The idea of this article is to provide a check list for what information needs to be mentioned on a wedding or any other type of invitation. This includes the essential information and some of the more common extras which are really down to the particular wedding or event.

Information for Wedding Invitations:

Who the invitation is coming from Traditionally the invitation comes from the Bride’s parents. This is normally the case when the Bride’s parents are paying for most of the wedding or where there is a strong wish to use more traditional text and they are involved in the planning. Examples of this text include:

Mr and Mrs John (Bride’s Father Firstname) Smith (Bride’s Parents Surname)
request the pleasure of the company of
Guest(s) Name(s)
at the marriage of their daughter…..

Mr and Mrs John (Bride’s Father Firstname) Smith (Bride’s Parents Surname)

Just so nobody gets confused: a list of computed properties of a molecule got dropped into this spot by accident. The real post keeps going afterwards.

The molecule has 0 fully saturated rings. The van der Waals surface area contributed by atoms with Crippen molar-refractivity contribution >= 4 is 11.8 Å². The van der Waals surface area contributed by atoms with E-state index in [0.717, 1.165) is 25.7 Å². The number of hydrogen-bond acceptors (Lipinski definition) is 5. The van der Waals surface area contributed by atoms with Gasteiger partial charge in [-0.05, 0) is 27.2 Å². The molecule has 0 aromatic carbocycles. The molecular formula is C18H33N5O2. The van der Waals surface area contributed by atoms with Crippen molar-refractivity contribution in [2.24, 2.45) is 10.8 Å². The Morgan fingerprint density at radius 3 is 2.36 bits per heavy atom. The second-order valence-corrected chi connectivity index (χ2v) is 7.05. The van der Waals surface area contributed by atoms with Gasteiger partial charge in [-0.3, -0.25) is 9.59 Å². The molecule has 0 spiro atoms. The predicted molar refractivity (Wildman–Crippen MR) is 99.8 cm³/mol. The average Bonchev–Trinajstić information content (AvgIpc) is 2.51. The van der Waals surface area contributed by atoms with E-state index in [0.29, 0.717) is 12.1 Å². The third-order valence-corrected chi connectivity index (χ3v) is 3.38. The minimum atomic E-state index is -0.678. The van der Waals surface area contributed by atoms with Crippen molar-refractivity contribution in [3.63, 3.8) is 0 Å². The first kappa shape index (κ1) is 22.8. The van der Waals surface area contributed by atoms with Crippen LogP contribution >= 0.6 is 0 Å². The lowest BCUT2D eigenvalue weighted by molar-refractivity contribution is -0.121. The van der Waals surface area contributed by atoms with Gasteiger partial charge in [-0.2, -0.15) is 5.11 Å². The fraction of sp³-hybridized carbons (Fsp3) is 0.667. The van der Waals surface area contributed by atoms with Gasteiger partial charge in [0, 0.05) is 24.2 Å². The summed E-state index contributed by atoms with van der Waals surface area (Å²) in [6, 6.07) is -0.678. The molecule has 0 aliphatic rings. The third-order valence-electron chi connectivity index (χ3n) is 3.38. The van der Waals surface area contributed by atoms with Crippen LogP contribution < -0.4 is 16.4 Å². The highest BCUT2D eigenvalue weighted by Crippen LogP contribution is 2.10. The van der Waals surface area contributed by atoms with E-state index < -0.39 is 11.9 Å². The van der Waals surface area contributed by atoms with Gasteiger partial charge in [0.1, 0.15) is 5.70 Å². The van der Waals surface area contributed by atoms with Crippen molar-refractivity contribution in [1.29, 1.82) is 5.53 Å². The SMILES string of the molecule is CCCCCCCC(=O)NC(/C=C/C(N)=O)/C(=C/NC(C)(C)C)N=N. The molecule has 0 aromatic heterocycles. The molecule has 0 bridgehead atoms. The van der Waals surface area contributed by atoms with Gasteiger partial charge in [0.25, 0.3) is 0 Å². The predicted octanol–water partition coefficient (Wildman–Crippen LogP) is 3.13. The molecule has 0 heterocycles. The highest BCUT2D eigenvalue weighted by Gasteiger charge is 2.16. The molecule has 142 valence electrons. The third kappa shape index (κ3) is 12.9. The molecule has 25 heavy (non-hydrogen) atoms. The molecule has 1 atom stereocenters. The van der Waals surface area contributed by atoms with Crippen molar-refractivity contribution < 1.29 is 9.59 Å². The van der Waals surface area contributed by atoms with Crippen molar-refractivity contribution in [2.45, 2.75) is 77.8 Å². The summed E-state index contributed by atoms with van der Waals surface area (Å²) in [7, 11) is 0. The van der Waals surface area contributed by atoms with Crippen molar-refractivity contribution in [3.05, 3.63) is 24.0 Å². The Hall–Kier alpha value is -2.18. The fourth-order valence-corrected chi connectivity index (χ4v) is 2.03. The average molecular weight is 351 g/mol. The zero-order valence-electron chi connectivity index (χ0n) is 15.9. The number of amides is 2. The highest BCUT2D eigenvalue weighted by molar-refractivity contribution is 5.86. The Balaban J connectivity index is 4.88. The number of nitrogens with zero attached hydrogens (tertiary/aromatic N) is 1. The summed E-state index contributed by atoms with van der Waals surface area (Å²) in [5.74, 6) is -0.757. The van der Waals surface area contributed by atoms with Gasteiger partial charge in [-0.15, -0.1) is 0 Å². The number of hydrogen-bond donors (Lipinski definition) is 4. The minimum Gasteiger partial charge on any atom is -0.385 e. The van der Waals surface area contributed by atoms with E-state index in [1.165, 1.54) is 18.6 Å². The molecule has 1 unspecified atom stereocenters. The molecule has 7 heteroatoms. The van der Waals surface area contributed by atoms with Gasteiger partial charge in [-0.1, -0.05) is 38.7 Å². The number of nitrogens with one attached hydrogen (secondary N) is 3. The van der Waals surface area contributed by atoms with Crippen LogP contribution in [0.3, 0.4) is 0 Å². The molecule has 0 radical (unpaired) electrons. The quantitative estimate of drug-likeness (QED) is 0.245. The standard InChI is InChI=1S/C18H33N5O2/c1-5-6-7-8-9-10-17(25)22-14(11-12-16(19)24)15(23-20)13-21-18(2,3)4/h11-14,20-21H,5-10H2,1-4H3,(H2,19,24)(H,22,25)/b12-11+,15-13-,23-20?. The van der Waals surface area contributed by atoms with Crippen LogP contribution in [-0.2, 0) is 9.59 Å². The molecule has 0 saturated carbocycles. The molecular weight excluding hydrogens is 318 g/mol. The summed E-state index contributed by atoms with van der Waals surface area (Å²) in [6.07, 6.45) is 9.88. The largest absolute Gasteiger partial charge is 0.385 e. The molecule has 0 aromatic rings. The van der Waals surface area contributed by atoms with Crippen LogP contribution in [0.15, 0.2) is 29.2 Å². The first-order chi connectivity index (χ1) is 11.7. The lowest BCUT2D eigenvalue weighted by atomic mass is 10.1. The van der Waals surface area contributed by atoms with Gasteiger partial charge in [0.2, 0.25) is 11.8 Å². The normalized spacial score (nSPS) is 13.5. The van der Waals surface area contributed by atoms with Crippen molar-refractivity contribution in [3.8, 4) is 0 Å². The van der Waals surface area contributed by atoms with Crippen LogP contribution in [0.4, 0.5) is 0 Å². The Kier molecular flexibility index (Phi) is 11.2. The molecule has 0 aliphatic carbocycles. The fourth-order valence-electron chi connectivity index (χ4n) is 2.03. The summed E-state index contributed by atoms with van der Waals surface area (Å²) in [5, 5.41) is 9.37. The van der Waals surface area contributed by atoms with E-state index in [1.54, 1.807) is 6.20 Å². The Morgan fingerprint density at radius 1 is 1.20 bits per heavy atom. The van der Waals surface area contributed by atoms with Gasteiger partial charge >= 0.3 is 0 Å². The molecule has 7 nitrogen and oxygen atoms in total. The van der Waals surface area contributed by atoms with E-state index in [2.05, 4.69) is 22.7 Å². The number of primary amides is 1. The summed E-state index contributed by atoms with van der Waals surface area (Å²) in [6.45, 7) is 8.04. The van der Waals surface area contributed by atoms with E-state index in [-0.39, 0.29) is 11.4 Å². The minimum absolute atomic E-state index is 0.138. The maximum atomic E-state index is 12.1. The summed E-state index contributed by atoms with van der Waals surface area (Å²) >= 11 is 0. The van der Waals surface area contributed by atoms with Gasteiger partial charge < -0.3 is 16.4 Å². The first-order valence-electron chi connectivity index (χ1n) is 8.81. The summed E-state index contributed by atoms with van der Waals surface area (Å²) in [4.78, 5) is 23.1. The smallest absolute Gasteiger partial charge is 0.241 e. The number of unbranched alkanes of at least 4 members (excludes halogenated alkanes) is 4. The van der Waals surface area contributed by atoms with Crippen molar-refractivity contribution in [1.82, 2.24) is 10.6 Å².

would be delighted if
Guest(s) Name(s)
would join them at the marriage of their daughter…..

Mr and Mrs John (Bride’s Father Firstname) Smith (Bride’s Parents Surname)
would be delighted if
Guest(s) Name(s)
would join them in celebrating the marriage of their daughter……

It may come from the Bride and Groom. This is normally the case when the Bride and Groom are paying for most of the wedding or when family politics means mentioning the parents is best avoided for fear of upset. Two ways of structuring this is by either starting with the guests name first or with the Bride and Groom’s first as shown below:

Guest(s) name(s)
Bride’s name
and
Groom’s name
request the pleasure of your company to celebrate their marriage

Bride’s name
and
Groom’s name
Request the pleasure of the company of
Guest(s) name(s)
To attend their wedding and reception